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BigD

Brake Fluid Change, Need To Bleed Clutch?

10 posts in this topic

Just done some work on the back brakes (discs) and changed the brake fluid while I was at it. The stuff that came out was nasty so I'm glad I did.

Now, the Haynes bible claims that I now need to bleed the clutch as well - it does feel a little "loose" now - so all well and good, except the picture in the Haynes manual looks nothing like what's on my car. It says the bleed valve is on top of the bellhousing. Took out the battery, airbox etc for a look, and I see nothing that looks remotely like the book! It shows a round rubber grommit with the valve poking through the top. I don't see that anywhere.

The only bleed valve I can see in that area (I assume that's what it is), is on the end of a long thin pipe (similar gauge to the metal brake pipes) and points towards the front of the car, just below the top radiator hose. It was gone 11pm by the time I got to this point, so I've now downed tools for the night as I'm sick of the sight of it.

Can anybody confirm that this is indeed the clutch bleed valve? Or not? The car is a 2005 2.0 TDCi (Euro IV).

Much googling has not enlightened me.

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i have just checkedmy bible now where you said that pipe comes out just behind that theres a little bleed nipple sitting lower in the centre of the rubber seal regards pete

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Thanks, but mine looks nothing like the manual. The pics below show what mine looks like (taken from just above where the battery lives).

post-39063-0-95044100-1354701721_thumb.j

I can see no other bleed valve anywhere. A close-up (it didn't have a cap on it).

post-39063-0-80950200-1354701725_thumb.j

post-39063-0-72597400-1354701914_thumb.j

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Surely just removing the reservoir cap and pumping the clutch should clear the system.

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The difference is in the 5-speed and the 6-speed. Bleeding the brakes shouldn't really affect the clutch as although the two share the same resevoir there are seperate chambers inside. (this is a legal requirement for safety reasons)

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The difference is in the 5-speed and the 6-speed. Bleeding the brakes shouldn't really affect the clutch as although the two share the same resevoir there are seperate chambers inside. (this is a legal requirement for safety reasons)

So I don't need to bother bleeding the clutch on a 6-speed? Makes sense. The clutch felt fine anyway and I have no problem getting any gears - I only started out doing it because that's what the Haynes manual said I should do.

I do have another question regarding the Haynes manuals, though. If I use the Mondeo one in conjunction with the one I got for my Focus, would they be suitably thick enough to chock the front wheels? Or should I just put them in the bin where they belong and stick to using bricks? I'm beginning to see little other use for Haynes manuals.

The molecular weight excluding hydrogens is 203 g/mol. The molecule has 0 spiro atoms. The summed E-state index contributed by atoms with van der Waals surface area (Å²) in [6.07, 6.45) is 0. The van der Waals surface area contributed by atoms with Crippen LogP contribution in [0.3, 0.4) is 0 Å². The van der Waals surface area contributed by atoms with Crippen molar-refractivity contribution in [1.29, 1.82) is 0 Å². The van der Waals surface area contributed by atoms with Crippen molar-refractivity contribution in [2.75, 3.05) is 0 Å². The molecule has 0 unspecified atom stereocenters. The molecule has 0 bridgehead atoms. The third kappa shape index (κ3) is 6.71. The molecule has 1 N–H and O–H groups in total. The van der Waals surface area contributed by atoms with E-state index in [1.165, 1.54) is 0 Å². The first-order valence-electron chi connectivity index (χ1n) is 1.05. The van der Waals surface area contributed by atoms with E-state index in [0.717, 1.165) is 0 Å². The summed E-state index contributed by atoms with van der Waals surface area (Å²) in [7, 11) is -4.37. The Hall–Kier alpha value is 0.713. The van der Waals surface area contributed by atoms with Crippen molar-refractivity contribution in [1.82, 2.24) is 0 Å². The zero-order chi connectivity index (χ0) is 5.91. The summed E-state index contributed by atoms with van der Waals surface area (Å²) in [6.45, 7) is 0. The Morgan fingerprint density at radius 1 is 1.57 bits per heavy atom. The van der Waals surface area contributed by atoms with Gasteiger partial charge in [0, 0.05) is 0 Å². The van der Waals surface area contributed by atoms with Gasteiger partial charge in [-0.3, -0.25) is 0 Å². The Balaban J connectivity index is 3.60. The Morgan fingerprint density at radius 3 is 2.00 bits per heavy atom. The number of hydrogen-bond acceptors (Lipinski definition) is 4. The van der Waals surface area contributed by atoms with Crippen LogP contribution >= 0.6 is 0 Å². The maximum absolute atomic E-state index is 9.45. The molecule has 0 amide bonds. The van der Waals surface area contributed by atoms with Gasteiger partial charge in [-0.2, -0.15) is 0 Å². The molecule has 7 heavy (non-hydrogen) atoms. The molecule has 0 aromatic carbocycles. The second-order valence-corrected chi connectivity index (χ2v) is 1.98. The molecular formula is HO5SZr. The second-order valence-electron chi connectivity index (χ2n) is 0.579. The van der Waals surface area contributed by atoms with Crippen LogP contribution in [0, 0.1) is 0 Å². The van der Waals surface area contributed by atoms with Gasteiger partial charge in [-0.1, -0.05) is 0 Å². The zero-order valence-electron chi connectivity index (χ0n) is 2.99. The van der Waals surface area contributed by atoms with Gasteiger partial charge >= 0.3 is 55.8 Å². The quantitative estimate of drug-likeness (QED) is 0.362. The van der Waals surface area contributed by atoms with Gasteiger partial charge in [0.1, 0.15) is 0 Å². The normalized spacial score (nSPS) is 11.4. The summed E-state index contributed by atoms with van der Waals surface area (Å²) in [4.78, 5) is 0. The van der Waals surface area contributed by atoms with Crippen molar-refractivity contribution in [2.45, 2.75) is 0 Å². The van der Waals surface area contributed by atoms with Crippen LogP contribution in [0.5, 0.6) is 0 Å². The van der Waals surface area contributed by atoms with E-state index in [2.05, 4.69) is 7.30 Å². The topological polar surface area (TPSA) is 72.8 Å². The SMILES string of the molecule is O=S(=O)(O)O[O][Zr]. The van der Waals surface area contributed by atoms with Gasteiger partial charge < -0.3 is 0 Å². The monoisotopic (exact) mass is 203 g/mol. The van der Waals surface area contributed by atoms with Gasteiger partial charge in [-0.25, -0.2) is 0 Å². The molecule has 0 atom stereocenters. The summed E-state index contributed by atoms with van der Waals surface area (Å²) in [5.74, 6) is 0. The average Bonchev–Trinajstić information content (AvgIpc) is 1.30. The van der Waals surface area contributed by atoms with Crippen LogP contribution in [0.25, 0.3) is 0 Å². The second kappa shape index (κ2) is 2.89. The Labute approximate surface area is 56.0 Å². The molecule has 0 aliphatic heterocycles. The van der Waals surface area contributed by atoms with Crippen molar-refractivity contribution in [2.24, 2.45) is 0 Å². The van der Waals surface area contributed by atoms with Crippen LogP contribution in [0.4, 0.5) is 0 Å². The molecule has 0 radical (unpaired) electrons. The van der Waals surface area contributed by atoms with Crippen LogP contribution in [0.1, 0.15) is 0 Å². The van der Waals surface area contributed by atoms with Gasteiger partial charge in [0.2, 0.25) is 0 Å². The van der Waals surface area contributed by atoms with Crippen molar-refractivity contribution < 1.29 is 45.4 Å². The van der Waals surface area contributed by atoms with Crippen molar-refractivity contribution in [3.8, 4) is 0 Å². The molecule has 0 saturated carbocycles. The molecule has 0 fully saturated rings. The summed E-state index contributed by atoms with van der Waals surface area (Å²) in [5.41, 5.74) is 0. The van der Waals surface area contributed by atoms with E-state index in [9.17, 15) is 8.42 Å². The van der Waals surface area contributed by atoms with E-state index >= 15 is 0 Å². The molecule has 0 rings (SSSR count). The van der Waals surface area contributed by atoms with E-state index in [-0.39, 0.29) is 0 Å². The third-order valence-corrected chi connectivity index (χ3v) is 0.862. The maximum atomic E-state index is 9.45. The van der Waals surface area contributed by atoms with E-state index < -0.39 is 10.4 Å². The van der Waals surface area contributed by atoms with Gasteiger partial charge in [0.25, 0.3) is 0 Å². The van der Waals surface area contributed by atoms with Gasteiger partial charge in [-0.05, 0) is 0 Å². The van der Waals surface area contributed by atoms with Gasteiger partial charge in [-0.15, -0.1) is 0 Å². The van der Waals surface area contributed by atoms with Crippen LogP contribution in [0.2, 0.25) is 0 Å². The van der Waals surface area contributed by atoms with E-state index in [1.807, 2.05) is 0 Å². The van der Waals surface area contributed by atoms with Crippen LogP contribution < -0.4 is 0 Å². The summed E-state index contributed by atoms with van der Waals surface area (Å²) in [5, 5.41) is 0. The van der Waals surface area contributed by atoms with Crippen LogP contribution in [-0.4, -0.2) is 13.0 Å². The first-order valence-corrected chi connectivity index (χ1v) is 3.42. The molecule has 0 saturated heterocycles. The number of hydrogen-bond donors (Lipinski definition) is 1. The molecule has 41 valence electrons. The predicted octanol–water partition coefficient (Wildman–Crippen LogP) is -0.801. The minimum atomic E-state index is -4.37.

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So I don't need to bother bleeding the clutch on a 6-speed? Makes sense. The clutch felt fine anyway and I have no problem getting any gears - I only started out doing it because that's what the Haynes manual said I should do.

I do have another question regarding the Haynes manuals, though. If I use the Mondeo one in conjunction with the one I got for my Focus, would they be suitably thick enough to chock the front wheels? Or should I just put them in the bin where they belong and stick to using bricks? I'm beginning to see little other use for Haynes manuals.

Bleeding the brakes will have had no effect on the clutch but if you want to replace the fluid entirely then I would do the clutch too.

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You don't need to bleed the clutch on either. In fact the 5-speed has a floating ball valve which enables it to self-bleed as long as you've got fluid through the cylinder. I'm afraid Haynes manuals don't seem to up to the job these days.

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You don't need to bleed the clutch on either. In fact the 5-speed has a floating ball valve which enables it to self-bleed as long as you've got fluid through the cylinder. I'm afraid Haynes manuals don't seem to up to the job these days.

thanks! Pretty much confirms what i already thought of haynes. Knew something was up when the handbrake bracket adjustment diagram was in the book upside down! (And i'm not even joking - it really is).

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Well, finally got to the bottom of my brake problem. The o/s rear was binding badly and the inner pad was worn into a wedge shape. Changed the caliper, discs and pads, adjusted the handbrake, it was better but still not right, still binding. Changed the flexi hoses and changed the brake fluid but that didn't help (didn't think it would but ran out of other ideas!). MPG was down to 46. :(

Then I noted that the disc turned easier backwards than it did forwards. Odd! Could the carrier itself be faulty?? Removed each of the guide pins, put them in a drill and spun it, one was fine, the other was properly bent, so the caliper was not releasing properly at one end. Just replaced them both and done a test run. Rear brakes now cool as a cucumber, and MPG after a 14-mile a-road test is back up to 59.7!

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